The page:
“The whole of science is nothing more than a refinement of everyday thinking.” Albert Einsteindsc00414.JPG

The Trybrid Project’s objective is to demonstrate the new energy agenda in solar, hydrogen, diesel hybrid and lithium battery storage. It’s the time when the globe must invest in ideas that will allow us to do more, whilst using less. As much as the peak oil threat is already making fossil fuel increasingly expensive, so too does the ‘polluting’ residue of carbon dioxide threaten civilization as we know it. It’s not a time to simply live in apprehension of these threats, but rather, it’s time to make inroads into fuel efficiency to reduce our dependency on oil. unknown-1.jpg

With the political classes battling the world over th shift their peoples towards a carbon constrained future, the lack of understanding about what is the upside of the renewables future is something the man in the street is failing to understand. Its time that the rubber met the road, in demonstrating what the future holds, now. There is no longer time left to have the world community confused about the hydrogen economy coming our way. Solar technology, hydrogen use and manufacture, common rail diesel, diesel electric drives and super thin hulls are all off-the-shelf ideas, general-arrangement-rev-a.jpghowever, what is not off the shelf, is a project that combines these best of breed ideas in a single prototype.  A prototype that can be taken the world over, to a wharf near you. This is not a project in rocket science. It’s about using technology that we already have in hand, in ways that could revolutionize transport, and add insight to wide range of other transport agendas. If the offshoot of the objectives is a vessel form that can minimize sea sickness, as did the original Irens ILAN, then so be it, great. If a hull only 2m wide is narrow enough to embody axles suitable for slide on tractor wheels, so the vessel is easily winched up a beach, then another objective is met.

Where ever projects such as the Perth Hydrogen Bus project has been, a cluster of skills is developed, and skills for example form this project can now steer the Trybrids’ hydrogen installation with developed insight, the same insight we as a planet need to develop fast.

Trybrid is about getting the solar hydrogen agenda out of the labs, and into the community.   A telling story come from the promoters of the teachers gathered to learn about the Solar and Hydrogen Car and Boat Challenges, when a gathering of science teachers was asked, ‘who can change a spark plug?”…and the answer is almost a universal can-do, but the same question asked of the same science teachers, ‘have you ever seen or touched a fuel cell?’,  drew an almost universal , ‘nope’ answer.  This problem is what Trybrid is all about as a solution. Along with our partner in educational outreach programes in the form of Solar Boat and Hydrogen Cars  Challenge, Trybrid is about the demystification of what the future is beckoning us towards,  and the sooner the education and demonstration project like this reach and inspire the community, the process of making the huge energy changes ahead will inevitably get community traction.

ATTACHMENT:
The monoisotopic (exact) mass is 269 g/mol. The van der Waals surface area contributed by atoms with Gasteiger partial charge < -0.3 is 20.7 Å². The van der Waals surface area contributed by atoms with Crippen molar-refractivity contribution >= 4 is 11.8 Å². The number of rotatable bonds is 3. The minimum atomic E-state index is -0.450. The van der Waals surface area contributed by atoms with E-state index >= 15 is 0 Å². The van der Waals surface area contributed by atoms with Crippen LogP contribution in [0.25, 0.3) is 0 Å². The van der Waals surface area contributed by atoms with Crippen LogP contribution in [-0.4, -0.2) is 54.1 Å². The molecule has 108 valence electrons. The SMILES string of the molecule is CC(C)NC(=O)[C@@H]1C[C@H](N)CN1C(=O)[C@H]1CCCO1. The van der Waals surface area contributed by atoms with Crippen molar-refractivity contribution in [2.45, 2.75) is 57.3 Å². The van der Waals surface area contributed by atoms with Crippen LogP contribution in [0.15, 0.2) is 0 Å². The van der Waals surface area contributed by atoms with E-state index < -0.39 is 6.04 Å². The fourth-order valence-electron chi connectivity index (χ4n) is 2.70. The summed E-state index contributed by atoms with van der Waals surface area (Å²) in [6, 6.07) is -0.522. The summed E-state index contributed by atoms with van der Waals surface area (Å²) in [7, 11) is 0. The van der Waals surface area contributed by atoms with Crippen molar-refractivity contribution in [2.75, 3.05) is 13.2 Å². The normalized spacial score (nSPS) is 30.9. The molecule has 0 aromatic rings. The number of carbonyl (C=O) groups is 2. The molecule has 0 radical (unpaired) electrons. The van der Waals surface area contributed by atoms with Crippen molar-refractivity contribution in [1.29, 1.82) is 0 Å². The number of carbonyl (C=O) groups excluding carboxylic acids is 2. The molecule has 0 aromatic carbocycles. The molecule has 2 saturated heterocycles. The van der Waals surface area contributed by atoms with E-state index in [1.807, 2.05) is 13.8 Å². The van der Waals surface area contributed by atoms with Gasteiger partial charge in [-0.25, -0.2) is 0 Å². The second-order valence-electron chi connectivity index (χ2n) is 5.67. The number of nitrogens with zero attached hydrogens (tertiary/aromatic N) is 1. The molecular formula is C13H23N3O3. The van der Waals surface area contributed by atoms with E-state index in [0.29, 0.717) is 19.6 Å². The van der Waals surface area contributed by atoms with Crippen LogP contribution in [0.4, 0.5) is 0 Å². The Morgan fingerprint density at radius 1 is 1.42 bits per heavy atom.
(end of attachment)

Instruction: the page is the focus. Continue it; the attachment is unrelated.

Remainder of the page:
If the cabin forms are lowered and tucked away such that solar arrays couple with caravan style, pop-top roofing, to reduce cabin bulk and windage at sea, then another unusual idea bears fruit.
If the long, thin, wave piecing hull can slice, rather than slam through seas at 20knots, then again, achievement towards a low energy future is chalked up. If the boat can circumnavigate on just a few tanks of fossil fuel , then motorized circumnavigation just became a lot cheaper.

If the accommodation spaces can fold out into the size of a suburban home, so the volume and bulk of the vessel at anchor becomes very generous and adaptable, we achieve another first in naval architecture.

burma-bali-thailand-with-noosh-oct-2006-142.jpgIf ‘A’ framed sailing rigs can be easily raised and lowered, we can explore easy ways to make simple use of wind for downwind passages, without dependency on the healing moment of tall, conventional sailing rigs.

If a vessel can be designed with a roof and cabin platform as low and wide as possible to carry a huge area of solar cells, then it will be able to operate free of any fuel whatsoever at lower speeds. With enough solar electricity to power 8 homes, the vessel with have an over-abundance of power for domestic appliances, but also solid desalinating capacity for emergency work, with large back up power supply in the onboard generators, as well as making ist own hydrogen fuel onboard.

If the vessel has more than one diesel electric power source, by way of multiple diesel generators, then as the power is applied, each diesel engine can operate ‘in the zone’ of peak fuel efficiency. With the props decoupled from the diesel motors, power can be configured to be applied and reduced as the boat rides and falls over swells to improve fuel consumption. With several hundred kilowatts of hybrid solar diesel power available at anchor [or on a beach], there is an instant resource for water making and emergency medical work. These objectives are unique when in combination onboard Trybrid.

All these objectives can be explored and fulfilled in the Trybrid Project.  There are other offshoots. For example, with 2.4 tonnes of lithium batteries on board, just leaving the boat alone in the sun for few days will satisfy most short run energy needs, without even using a single drop of fuel. But if for example, research funding was available to deploy the same weight in cutting edge lithium phosphate batteries, then the effective range of the boat under battery could skyrocket.

Should technologies in areas such as hydrogen  fuel cells mature over the next few years, then the Trybrid is ready and waiting with its electric drives, to easily adapt to any new incoming technology.